Revealed: UK areas worst affected by Japanese knotweed
Incidents have been marked on a heatmap created by Environet, a company that specialises in the removal of the destructive and invasive plant.
The worst affected areas are Bristol, Bolton, London and South Wales, according to the map.
Anyone can report a sighting of the plant on the map, which is then verified by Environet.
Property professionals, including mortgage brokers, developers, surveyors, conveyancing solicitors and estate agents have been encouraged to use the map to help assess the level of risk posed to a property or site.
Japanese knotweed is notoriously difficult to treat and can impact a property’s value.
Users enter a postcode into the ‘Exposed’ tool to find out the number of reported knotweed sightings nearby.
It comes after recent conveyancing changes placed greater emphasis on buyers to find out about a property’s knotweed risk.
Nic Seal, founder and managing director of Environet, said: “We’ve had an incredible response to the launch of Exposed, with over 100,000 visits during the first year and 93,000 postcode searches.
“This just goes to show the thirst for information about Japanese knotweed and the need for credible resources to help property professionals and their clients assess risk during the buying and selling process.
“High risk results should always prompt further investigation with an on-site Japanese knotweed survey, in order to give the buyer as much certainty as possible.”
Senior politicians back calls for review of FCA boss Bailey
Shadow chancellor John McDonnell and chair of the Brexit Party Richard Tice are among those throwing support behind a damning report into the FCA under Bailey (pictured).
Conservative MP for Thirsk and Malton Kevin Hollinrake and former Liberal Democrat leader Vince Cable are also critical of Bailey’s role while at the FCA.
Bailey has been head of the FCA since 2016 and is due to succeed Mark Carney in the top job at the Bank of England next month.
The True and Fair campaign group, led by Gina Miller, claims the last four years, while Bailey has been at the helm of the FCA, “have seen a multiple pile-up of mis-selling scandals and incidents of regulatory failure”.
The collapse of peer-to-peer lender Lendy and Neil Woodford’s investment funds are among the cases referenced in a report by True and Fair.
The continued fallout from HBOS and Lloyds Banking Group failings during the financial crisis are also levelled as criticism towards Bailey.
Bailey’s FCA time ‘a disaster’
In a statement McDonnell said: “This report reinforces that we were right to call on the last chancellor on several occasions to postpone the installation of Andrew Bailey in office as governor until there had been an independent review of his role at the FCA.
“This report is pretty damning and confirms Labour’s proposal last year for a major reform of our overall regulatory system. Nothing short would risk further rip offs of honest investors.”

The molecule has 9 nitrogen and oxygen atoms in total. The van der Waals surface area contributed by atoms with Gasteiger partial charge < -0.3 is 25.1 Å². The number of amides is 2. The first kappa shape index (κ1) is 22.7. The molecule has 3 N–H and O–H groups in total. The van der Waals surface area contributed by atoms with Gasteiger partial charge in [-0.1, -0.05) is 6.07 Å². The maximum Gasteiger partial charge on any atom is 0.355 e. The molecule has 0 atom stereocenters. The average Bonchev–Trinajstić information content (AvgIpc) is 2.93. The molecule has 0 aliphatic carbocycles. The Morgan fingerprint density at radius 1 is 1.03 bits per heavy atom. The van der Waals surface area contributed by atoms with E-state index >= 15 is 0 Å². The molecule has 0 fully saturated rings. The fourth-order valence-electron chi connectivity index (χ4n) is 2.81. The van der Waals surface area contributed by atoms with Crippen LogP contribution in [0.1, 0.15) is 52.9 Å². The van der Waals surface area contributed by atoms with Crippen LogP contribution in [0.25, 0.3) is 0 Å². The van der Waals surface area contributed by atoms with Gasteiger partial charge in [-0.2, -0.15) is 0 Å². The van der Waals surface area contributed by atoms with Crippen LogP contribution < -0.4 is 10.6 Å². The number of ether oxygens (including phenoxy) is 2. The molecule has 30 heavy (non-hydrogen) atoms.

Writing on twitter, Tice said: “Delighted to agree with Gina Miller, who demands review of Andrew Bailey as Bank of England governor. His time at FCA was a disaster. No reward for failure.”
In the report, Gina and Alan Miller wrote: “The authors believe the evidence amassed in this report clearly demonstrates the requirement for an urgent review of Mr Bailey’s appointment, and whether he satisfies the mandatory requirements or several of the supplementary requirements for the appointment to governor of the Bank of England.
“Without such a review there is a serious threat to the reputation and perceived independence of the Bank of England – both nationally and internationally.
“These same concerns also relate to the appointment of Mr Bailey’s successor as chief executive officer of the FCA, in terms of the need for a candidate with unimpeachable pro-consumer credentials, and a track record of achieving positive outcomes in the best interests of consumers in the retail financial services, banking and insurance sectors.”
FCA defends Bailey
In response to the report, the FCA issued a strongly worded statement dismissing the report.
A spokesman said: “‘We utterly reject these claims which contain numerous inaccuracies and are made with little understanding of the role of the FCA.
“We have disagreed with the Millers on numerous issues relating to the investment industry, and our oversight of it, over recent years and we note their previous calls on Andrew to resign. This is just another example.
“In fact through FCA interventions millions of people have benefited including the most vulnerable in society.
“This includes fundamentally reforming the consumer credit market by capping the costs of payday lending and rent-to-own, making the biggest changes to overdrafts in a generation and providing support for those in long-term credit card debt.
“We hold firms to account and where we find failures we take action, with the FCA fining firms nearly £5bn since 2013 and tens of billions of pounds being returned to customers through redress schemes.”
Christopher Woolard has been appointed interim chief executive of the FCA when Bailey departs.
He is currently the regulator’s executive director of strategy and competition.
Jackie Bennett steps down as UK Finance mortgage director
Bennett is to pursue other interests, as well as spending more time with her family, the trade body said.